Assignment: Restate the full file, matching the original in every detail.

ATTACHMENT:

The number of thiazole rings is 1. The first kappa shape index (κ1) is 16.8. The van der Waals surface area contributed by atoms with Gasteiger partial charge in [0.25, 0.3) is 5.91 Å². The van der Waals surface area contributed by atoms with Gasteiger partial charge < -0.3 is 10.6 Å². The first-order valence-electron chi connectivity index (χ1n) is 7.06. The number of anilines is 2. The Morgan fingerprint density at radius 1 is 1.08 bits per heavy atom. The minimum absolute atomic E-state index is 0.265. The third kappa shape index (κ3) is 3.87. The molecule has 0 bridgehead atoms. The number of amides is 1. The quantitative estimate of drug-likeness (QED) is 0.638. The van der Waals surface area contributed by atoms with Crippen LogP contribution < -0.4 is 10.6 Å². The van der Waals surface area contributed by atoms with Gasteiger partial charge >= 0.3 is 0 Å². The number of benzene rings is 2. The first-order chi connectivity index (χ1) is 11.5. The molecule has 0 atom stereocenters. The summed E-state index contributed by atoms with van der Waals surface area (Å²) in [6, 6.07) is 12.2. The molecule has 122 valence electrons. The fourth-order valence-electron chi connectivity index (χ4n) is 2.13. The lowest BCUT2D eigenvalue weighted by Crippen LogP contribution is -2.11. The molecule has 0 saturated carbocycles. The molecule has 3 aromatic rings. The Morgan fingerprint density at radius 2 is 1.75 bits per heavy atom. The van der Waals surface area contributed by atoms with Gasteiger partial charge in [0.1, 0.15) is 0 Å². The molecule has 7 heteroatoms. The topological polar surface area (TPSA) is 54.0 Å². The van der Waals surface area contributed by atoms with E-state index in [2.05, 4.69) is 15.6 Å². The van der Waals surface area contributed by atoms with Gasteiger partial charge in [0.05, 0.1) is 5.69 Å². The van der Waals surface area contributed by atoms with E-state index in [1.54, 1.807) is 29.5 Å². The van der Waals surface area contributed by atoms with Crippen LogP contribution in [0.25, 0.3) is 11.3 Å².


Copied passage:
The number of thiazole rings is 1. The first kappa shape index (κ1) is 16.8. The van der Waals surface area contributed by atoms with Gasteiger partial charge in [0.25, 0.3) is 5.91 Å². The van der Waals surface area contributed by atoms with Gasteiger partial charge < -0.3 is 10.6 Å². The first-order valence-electron chi connectivity index (χ1n) is 7.06. The number of anilines is 2. The Morgan fingerprint density at radius 1 is 1.08 bits per heavy atom. The minimum absolute atomic E-state index is 0.265. The third kappa shape index (κ3) is 3.87. The molecule has 0 bridgehead atoms. The number of amides is 1. The quantitative estimate of drug-likeness (QED) is 0.638. The van der Waals surface area contributed by atoms with Crippen LogP contribution < -0.4 is 10.6 Å². The van der Waals surface area contributed by atoms with Gasteiger partial charge >= 0.3 is 0 Å². The number of benzene rings is 2. The first-order chi connectivity index (χ1) is 11.5. The molecule has 0 atom stereocenters. The summed E-state index contributed by atoms with van der Waals surface area (Å²) in [6, 6.07) is 12.2. The molecule has 122 valence electrons. The fourth-order valence-electron chi connectivity index (χ4n) is 2.13. The lowest BCUT2D eigenvalue weighted by Crippen LogP contribution is -2.11. The molecule has 0 saturated carbocycles. The molecule has 3 aromatic rings. The Morgan fingerprint density at radius 2 is 1.75 bits per heavy atom. The van der Waals surface area contributed by atoms with Gasteiger partial charge in [0.1, 0.15) is 0 Å². The molecule has 7 heteroatoms. The topological polar surface area (TPSA) is 54.0 Å². The van der Waals surface area contributed by atoms with E-state index in [2.05, 4.69) is 15.6 Å². The van der Waals surface area contributed by atoms with Gasteiger partial charge in [0.05, 0.1) is 5.69 Å². The van der Waals surface area contributed by atoms with E-state index in [1.54, 1.807) is 29.5 Å². The van der Waals surface area contributed by atoms with Crippen LogP contribution in [0.25, 0.3) is 11.3 Å².